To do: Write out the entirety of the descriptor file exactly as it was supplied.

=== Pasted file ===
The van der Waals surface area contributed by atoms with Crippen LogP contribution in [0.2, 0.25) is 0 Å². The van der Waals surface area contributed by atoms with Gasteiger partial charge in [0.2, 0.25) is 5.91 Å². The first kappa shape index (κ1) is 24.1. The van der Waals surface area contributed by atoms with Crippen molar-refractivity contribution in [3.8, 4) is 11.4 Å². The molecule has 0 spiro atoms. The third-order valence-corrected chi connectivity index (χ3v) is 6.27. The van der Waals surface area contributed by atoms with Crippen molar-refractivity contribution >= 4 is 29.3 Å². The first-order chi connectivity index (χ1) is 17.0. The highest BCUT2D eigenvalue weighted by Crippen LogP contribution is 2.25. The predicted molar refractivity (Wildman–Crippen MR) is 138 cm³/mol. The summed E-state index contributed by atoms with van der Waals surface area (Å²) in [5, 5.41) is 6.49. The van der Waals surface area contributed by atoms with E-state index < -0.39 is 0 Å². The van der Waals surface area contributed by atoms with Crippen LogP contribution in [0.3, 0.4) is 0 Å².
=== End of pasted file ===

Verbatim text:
The van der Waals surface area contributed by atoms with Crippen LogP contribution in [0.2, 0.25) is 0 Å². The van der Waals surface area contributed by atoms with Gasteiger partial charge in [0.2, 0.25) is 5.91 Å². The first kappa shape index (κ1) is 24.1. The van der Waals surface area contributed by atoms with Crippen molar-refractivity contribution in [3.8, 4) is 11.4 Å². The molecule has 0 spiro atoms. The third-order valence-corrected chi connectivity index (χ3v) is 6.27. The van der Waals surface area contributed by atoms with Crippen molar-refractivity contribution >= 4 is 29.3 Å². The first-order chi connectivity index (χ1) is 17.0. The highest BCUT2D eigenvalue weighted by Crippen LogP contribution is 2.25. The predicted molar refractivity (Wildman–Crippen MR) is 138 cm³/mol. The summed E-state index contributed by atoms with van der Waals surface area (Å²) in [5, 5.41) is 6.49. The van der Waals surface area contributed by atoms with E-state index < -0.39 is 0 Å². The van der Waals surface area contributed by atoms with Crippen LogP contribution in [0.3, 0.4) is 0 Å².